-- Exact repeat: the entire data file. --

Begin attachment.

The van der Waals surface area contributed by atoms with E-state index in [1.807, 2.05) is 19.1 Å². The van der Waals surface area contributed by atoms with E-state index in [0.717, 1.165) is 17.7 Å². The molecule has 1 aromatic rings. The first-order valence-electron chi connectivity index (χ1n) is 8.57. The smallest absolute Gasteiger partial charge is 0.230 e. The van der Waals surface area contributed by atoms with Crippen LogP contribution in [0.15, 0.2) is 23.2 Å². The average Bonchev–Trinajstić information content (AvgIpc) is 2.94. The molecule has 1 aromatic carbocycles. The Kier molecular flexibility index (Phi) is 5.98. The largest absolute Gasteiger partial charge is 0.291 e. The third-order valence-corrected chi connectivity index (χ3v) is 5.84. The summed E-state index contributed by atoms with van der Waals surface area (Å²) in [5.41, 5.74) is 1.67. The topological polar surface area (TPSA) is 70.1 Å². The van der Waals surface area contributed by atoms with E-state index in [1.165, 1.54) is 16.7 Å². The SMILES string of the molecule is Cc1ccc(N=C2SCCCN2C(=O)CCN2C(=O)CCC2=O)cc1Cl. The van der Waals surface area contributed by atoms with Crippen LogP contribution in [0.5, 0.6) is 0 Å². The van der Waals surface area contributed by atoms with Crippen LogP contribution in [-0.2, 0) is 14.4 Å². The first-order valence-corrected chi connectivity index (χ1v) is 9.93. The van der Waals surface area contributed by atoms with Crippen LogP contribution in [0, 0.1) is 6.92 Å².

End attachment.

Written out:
The van der Waals surface area contributed by atoms with E-state index in [1.807, 2.05) is 19.1 Å². The van der Waals surface area contributed by atoms with E-state index in [0.717, 1.165) is 17.7 Å². The molecule has 1 aromatic rings. The first-order valence-electron chi connectivity index (χ1n) is 8.57. The smallest absolute Gasteiger partial charge is 0.230 e. The van der Waals surface area contributed by atoms with Crippen LogP contribution in [0.15, 0.2) is 23.2 Å². The average Bonchev–Trinajstić information content (AvgIpc) is 2.94. The molecule has 1 aromatic carbocycles. The Kier molecular flexibility index (Phi) is 5.98. The largest absolute Gasteiger partial charge is 0.291 e. The third-order valence-corrected chi connectivity index (χ3v) is 5.84. The summed E-state index contributed by atoms with van der Waals surface area (Å²) in [5.41, 5.74) is 1.67. The topological polar surface area (TPSA) is 70.1 Å². The van der Waals surface area contributed by atoms with E-state index in [1.165, 1.54) is 16.7 Å². The SMILES string of the molecule is Cc1ccc(N=C2SCCCN2C(=O)CCN2C(=O)CCC2=O)cc1Cl. The van der Waals surface area contributed by atoms with Crippen LogP contribution in [0.5, 0.6) is 0 Å². The van der Waals surface area contributed by atoms with Crippen LogP contribution in [-0.2, 0) is 14.4 Å². The first-order valence-corrected chi connectivity index (χ1v) is 9.93. The van der Waals surface area contributed by atoms with Crippen LogP contribution in [0, 0.1) is 6.92 Å².